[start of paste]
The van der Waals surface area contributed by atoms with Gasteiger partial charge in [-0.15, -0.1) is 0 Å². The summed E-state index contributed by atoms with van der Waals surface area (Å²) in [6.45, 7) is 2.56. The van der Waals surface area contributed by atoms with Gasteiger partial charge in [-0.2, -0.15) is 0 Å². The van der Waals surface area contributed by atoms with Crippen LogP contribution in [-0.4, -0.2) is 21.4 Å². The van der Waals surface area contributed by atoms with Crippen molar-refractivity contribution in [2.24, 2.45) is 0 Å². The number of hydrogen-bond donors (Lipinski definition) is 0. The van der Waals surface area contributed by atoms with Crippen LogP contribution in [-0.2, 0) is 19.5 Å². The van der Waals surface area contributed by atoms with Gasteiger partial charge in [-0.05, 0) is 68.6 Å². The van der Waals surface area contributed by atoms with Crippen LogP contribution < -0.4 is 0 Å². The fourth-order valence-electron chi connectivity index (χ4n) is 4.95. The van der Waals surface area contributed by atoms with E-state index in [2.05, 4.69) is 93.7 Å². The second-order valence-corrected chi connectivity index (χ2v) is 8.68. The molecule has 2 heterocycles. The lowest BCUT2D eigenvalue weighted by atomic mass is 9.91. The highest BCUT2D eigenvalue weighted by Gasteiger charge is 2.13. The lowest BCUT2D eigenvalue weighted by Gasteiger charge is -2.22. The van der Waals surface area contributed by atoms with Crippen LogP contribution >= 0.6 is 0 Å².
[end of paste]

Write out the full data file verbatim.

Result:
The van der Waals surface area contributed by atoms with Gasteiger partial charge in [-0.15, -0.1) is 0 Å². The summed E-state index contributed by atoms with van der Waals surface area (Å²) in [6.45, 7) is 2.56. The van der Waals surface area contributed by atoms with Gasteiger partial charge in [-0.2, -0.15) is 0 Å². The van der Waals surface area contributed by atoms with Crippen LogP contribution in [-0.4, -0.2) is 21.4 Å². The van der Waals surface area contributed by atoms with Crippen molar-refractivity contribution in [2.24, 2.45) is 0 Å². The number of hydrogen-bond donors (Lipinski definition) is 0. The van der Waals surface area contributed by atoms with Crippen LogP contribution in [-0.2, 0) is 19.5 Å². The van der Waals surface area contributed by atoms with Gasteiger partial charge in [-0.05, 0) is 68.6 Å². The van der Waals surface area contributed by atoms with Crippen LogP contribution < -0.4 is 0 Å². The fourth-order valence-electron chi connectivity index (χ4n) is 4.95. The van der Waals surface area contributed by atoms with E-state index in [2.05, 4.69) is 93.7 Å². The second-order valence-corrected chi connectivity index (χ2v) is 8.68. The molecule has 2 heterocycles. The lowest BCUT2D eigenvalue weighted by atomic mass is 9.91. The highest BCUT2D eigenvalue weighted by Gasteiger charge is 2.13. The lowest BCUT2D eigenvalue weighted by Gasteiger charge is -2.22. The van der Waals surface area contributed by atoms with Crippen LogP contribution >= 0.6 is 0 Å².